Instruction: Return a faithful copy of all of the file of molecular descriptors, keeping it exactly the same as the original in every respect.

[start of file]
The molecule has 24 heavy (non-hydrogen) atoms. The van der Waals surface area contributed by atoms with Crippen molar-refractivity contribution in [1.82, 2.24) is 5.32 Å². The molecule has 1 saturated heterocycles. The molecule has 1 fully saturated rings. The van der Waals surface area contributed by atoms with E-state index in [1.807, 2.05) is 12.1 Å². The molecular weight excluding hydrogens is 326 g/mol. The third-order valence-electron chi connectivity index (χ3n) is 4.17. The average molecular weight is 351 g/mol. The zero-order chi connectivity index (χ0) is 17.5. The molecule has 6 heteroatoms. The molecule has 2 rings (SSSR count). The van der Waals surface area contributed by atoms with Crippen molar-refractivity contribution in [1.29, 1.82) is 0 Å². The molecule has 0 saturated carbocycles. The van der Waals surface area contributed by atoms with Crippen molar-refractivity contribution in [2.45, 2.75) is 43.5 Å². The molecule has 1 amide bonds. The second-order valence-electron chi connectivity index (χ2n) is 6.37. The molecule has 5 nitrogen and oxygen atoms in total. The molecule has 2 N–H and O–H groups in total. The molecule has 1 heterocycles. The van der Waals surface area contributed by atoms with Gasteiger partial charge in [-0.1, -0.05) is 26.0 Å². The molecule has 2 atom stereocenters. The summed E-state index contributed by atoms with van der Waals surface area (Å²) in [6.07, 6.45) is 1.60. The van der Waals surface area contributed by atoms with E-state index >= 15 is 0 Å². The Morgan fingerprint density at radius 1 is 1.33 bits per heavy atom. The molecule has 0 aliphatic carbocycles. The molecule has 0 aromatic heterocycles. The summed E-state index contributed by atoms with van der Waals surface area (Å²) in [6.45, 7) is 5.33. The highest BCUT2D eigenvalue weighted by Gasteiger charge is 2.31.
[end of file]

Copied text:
The molecule has 24 heavy (non-hydrogen) atoms. The van der Waals surface area contributed by atoms with Crippen molar-refractivity contribution in [1.82, 2.24) is 5.32 Å². The molecule has 1 saturated heterocycles. The molecule has 1 fully saturated rings. The van der Waals surface area contributed by atoms with E-state index in [1.807, 2.05) is 12.1 Å². The molecular weight excluding hydrogens is 326 g/mol. The third-order valence-electron chi connectivity index (χ3n) is 4.17. The average molecular weight is 351 g/mol. The zero-order chi connectivity index (χ0) is 17.5. The molecule has 6 heteroatoms. The molecule has 2 rings (SSSR count). The van der Waals surface area contributed by atoms with Crippen molar-refractivity contribution in [1.29, 1.82) is 0 Å². The molecule has 0 saturated carbocycles. The van der Waals surface area contributed by atoms with Crippen molar-refractivity contribution in [2.45, 2.75) is 43.5 Å². The molecule has 1 amide bonds. The second-order valence-electron chi connectivity index (χ2n) is 6.37. The molecule has 5 nitrogen and oxygen atoms in total. The molecule has 2 N–H and O–H groups in total. The molecule has 1 heterocycles. The van der Waals surface area contributed by atoms with Gasteiger partial charge in [-0.1, -0.05) is 26.0 Å². The molecule has 2 atom stereocenters. The summed E-state index contributed by atoms with van der Waals surface area (Å²) in [6.07, 6.45) is 1.60. The van der Waals surface area contributed by atoms with E-state index >= 15 is 0 Å². The Morgan fingerprint density at radius 1 is 1.33 bits per heavy atom. The molecule has 0 aliphatic carbocycles. The molecule has 0 aromatic heterocycles. The summed E-state index contributed by atoms with van der Waals surface area (Å²) in [6.45, 7) is 5.33. The highest BCUT2D eigenvalue weighted by Gasteiger charge is 2.31.